Courtesy Harvard Medical LibraryAn exhibit at the Center for the History of Medicine doesn't sound like a good date night, but this piece in Harvard Magazine turned me on to one Dr. John C. Rock, the longtime Harvard Medical School gynecologist who pioneered hormonal birth control in the early 1950s and pushed for the FDA to approve the Pill in 1960—a development that did make for some good date nights.
Prior to that, the article notes, Rock would have given patients at his Rhythm Clinic the "scientific prediction dial" or, later, the Rythmeter (above). Back then, the rhythm method was the only legal form of contraception in Massachusetts. (Feb. 2012 update: Now, apparently, it's the only method religious conservatives want your health insurance to cover.)
Mainly, I just liked this gizmo. Probably required a Ph.D. to use the damn thing.
If you're like me, you think the Patrick Swayze-Keanu Reeves vehicle Point Break is one of the better things to happen to 1991. And if you're like me, you have a suspicion that the production could somehow be even better were it performed live by young, yelly guys who never, ever put shirts on and a totally unpracticed Johnny Utah lead who is chosen from the audience and reads his lines off cue cards. Well, you're right on both accounts.
Point Break Live! debuted in Seattle in 2003, but two cities in California are lucky enough to be hosting its current runs. The LA show opened for what was supposed to be a couple of months in 2007 and is still going due to popular demand; San Francisco has brought the show back after a successful go last year. It's been to New York and Minneapolis and Las Vegas, and according to coproducer Thomas Blake, Nightline is soon to run a segment about how PBL! could change the face of theater. Let's hope that's true. Take, for example, this conversation I had with one of the actors after the show:
By now, the profound idiocy of the White House Military Office's decision to stage a terrifying photo op for an Air Force One jet over New York City on Monday has been widely, and rightly, condemned. However, I haven't heard anyone offer any proactive, money-saving solutions... until now! Esteemed employees of our federal government, please allow me, your comically named Mother Jones contributor, to acquaint you with a magical, spell-casting piece of computer wizardry called Photoshop. With Photoshop, anything can be anywhere, at any time! Skeptical? Well, just take a look at some examples after the jump!
So far this week, I've been trying to ignore all the Miss California, Perez Hilton hoo-ha. But now there's news that Miss California Carrie Prejean, of "opposite marriage" fame, is going to star in a new ad by the National Organization for Marriage. The ad will be titled "No Offense." Which is ironic, really, because almost anytime someone prefaces a statement with "I'm not a racist, but..." or "No offense to anyone out there, but..." you can be sure they're about to say something racist or offensive.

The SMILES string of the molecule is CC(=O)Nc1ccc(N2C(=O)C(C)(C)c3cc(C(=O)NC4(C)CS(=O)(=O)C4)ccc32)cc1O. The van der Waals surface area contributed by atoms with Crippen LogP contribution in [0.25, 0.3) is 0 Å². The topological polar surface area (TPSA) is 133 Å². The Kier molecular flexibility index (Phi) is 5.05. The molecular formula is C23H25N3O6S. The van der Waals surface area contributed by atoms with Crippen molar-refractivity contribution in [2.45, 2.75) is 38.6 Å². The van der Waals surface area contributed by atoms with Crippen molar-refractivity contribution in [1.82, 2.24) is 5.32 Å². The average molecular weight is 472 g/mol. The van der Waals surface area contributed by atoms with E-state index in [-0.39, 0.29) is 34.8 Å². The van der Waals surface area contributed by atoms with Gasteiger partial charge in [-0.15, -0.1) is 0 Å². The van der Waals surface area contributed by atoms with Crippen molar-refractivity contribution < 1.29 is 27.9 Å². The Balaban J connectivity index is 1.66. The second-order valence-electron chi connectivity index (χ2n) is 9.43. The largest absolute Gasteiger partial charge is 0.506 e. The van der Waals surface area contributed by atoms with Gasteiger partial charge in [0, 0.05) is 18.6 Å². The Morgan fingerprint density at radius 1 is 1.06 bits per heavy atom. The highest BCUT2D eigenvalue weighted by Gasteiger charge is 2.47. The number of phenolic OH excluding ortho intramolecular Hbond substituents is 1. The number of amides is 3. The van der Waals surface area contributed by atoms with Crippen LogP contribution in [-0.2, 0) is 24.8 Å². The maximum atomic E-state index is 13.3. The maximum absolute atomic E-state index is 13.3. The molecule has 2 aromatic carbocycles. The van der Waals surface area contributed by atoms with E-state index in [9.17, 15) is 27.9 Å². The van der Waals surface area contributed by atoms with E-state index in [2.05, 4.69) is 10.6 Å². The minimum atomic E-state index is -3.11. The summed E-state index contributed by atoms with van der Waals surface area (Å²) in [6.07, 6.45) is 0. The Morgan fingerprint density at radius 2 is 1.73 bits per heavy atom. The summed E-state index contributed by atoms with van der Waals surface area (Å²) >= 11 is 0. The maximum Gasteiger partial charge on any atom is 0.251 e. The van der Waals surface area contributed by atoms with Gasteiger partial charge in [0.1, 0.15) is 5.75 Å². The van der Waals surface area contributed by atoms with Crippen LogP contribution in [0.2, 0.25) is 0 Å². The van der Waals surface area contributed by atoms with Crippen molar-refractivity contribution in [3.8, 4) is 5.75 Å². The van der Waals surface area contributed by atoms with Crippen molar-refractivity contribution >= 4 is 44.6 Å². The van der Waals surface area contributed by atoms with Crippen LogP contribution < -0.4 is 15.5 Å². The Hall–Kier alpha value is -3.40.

Thus far, Prejean has depicted herself as a victim; a brave, strong, surgically enhanced victim persecuted for her religious views. NOM's breathy press release says that despite Prejean being "attacked viciously," the Miss USA contestant has "inspired a whole nation" by having the "courage" to speak up about her conservative Christian values. This victim stance is perfectly consistent with NOM's previous ad, "A Gathering Storm," in which Christians are threatened by cloudy gay skies and flashes of gay marriage lightening. I can't wait for the parodies of "No Offense." Giant Gay-Repellent Umbrella, anyone?
No wonder the world hates lawyers (wrote the blogger with a J.D.).
The Times is reporting that the court threw outRoy Den Hollander's suit against Columbia University for—get this—offering Women's Studies. Weirdly, the court rejected his brilliant argument that feminism is religion:
"Feminism is no more a religion than physics," the judge wrote, "and at least the core of the complaint therefore is frivolous."...The judge also disagreed with Mr. Den Hollander's claim that the judge should have recused himself from the suit because he attended Columbia.
Mr. Den Hollander, who had claimed that offering a course of study about one gender violated Title IX and the Constitution, assailed the judge as a feminist and said, "The only thing frivolous and absurd is men looking for justice in the courts of America."
"When it comes to men's rights, judges act with an arrogance of power, ignorance of the law and fear of the feminists," he said.
You have to check this guy's website to get the full crazy. I have the feeling that he one of 'those guys' who sees a beautiful woman...and gets very, very angry.